Spicy Potstickers

For starters, one of my friend’s company ordered the popular Potstickers, or Mandu in the vernacular. Usually, it comes in a steamer soft from the hot vapors and with a nearly translucent dough. However, here we find this dumplings deep-fried and glowing orange with a quick dip in some hot sauce. These bits were irresistible with the crispy greaseless thin dough enveloping the fresh tasting savory filling – a perfect study of contrast between the crispy outer and the soft moist filling. The thin layer of spicy coating elevated these bites beyond their usual guise and I was perplexed by how the skin remained crispy despite the coating of sauce. The perfect starter indeed, one to amuse the bouche.


TakoyakiThe other starter is a Japanese classic, Takoyaki.  These are dough balls made with a rice flour mixture with bits of octopus and cooked in a specially made iron-caste pan. These round bites are interesting with a cooked skin as the exterior enveloping a filling that is quite “gooey” punctuated by bits of cooked octopus. The pieces of seafood were tender but the gooey dough could be a textural issue for some. Shavings of bonito flakes added more savoriness to this starter along with some slathering of Japanese mayonnaise and a sweet-and-sour sauce that put me in a je-ne-sais-quoi mind probe. The slivers of raw cabbage added the necessary textural and sweet flavor contrast to these moist bites. Another party-in-the-mouth meal opener.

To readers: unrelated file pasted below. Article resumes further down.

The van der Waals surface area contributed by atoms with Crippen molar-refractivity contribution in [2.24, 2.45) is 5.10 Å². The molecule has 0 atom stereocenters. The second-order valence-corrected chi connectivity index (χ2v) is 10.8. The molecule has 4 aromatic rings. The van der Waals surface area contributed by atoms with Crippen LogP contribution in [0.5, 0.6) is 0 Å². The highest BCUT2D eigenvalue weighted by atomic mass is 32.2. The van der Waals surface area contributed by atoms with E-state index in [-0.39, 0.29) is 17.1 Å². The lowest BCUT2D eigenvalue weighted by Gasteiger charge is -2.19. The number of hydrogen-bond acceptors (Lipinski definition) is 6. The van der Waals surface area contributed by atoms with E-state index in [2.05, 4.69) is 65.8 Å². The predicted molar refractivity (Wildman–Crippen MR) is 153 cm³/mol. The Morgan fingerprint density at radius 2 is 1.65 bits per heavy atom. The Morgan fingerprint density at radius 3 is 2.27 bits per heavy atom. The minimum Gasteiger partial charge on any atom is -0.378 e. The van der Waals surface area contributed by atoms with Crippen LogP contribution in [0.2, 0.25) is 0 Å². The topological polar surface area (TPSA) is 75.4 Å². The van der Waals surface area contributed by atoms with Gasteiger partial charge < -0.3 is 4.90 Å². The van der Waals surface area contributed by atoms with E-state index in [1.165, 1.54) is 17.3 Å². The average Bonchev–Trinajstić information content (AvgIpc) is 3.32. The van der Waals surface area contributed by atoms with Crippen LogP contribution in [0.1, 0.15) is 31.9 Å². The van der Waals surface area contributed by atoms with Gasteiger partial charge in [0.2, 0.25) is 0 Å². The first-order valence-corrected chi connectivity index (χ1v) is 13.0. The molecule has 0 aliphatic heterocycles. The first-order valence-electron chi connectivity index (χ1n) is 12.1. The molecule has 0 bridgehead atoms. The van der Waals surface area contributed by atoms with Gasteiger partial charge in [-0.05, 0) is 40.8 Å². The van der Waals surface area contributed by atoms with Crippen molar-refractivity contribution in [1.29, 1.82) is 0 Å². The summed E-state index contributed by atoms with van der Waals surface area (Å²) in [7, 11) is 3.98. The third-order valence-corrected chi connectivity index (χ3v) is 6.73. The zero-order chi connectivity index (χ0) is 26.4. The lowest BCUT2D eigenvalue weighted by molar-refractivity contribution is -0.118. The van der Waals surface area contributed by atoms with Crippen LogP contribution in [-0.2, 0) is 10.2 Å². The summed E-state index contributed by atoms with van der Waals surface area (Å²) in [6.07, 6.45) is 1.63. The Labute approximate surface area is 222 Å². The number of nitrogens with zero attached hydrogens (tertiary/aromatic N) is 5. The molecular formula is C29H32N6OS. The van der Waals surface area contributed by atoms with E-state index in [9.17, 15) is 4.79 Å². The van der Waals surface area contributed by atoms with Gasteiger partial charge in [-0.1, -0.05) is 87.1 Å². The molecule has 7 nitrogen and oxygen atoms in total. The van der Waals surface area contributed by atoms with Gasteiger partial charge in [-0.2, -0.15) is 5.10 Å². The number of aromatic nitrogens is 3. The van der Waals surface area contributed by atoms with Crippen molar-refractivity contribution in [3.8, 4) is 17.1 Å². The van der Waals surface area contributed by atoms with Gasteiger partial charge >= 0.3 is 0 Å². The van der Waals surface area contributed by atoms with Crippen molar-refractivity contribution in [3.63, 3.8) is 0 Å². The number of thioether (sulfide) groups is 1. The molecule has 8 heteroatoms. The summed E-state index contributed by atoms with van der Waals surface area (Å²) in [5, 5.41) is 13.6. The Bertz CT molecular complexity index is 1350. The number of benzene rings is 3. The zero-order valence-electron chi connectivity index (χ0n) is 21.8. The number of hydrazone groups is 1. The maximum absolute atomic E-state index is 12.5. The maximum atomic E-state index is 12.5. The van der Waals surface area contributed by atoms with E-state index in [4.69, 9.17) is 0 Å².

Kimchi Coleslaw & Pickled Radish

No Korean meal is complete without the myriad of cold side dishes that complement the main dishes. Here at Bonchon, these sides are not complementary of the house like in most places, which is unfortunate in my mind. But I decided to order a couple of them to try them out. Here, they offer the traditional Kimchi and also an updated version of it called the Kimchi Coleslaw. As you can figure it out, it is a combination of the traditional pickled vegetables with typical ingredients found in Coleslaw. In this dish, you can savor the bits of pickled Kimchi and the freshness of the raw slaw ingredients, all married together by a dash of creamy mayonnaise and a good hit of garlic. I must say I quite enjoyed this melange of flavors and ingredients. An order of the omnipresent Pickled Radish was not quite as successful. It lacked more time sitting in the pickling solution since the bits of Daikon still tasted a bit raw, and the flavor profile was calling for more saccharine – the only time that I would be wanting for more of this much maligned sugar substitute.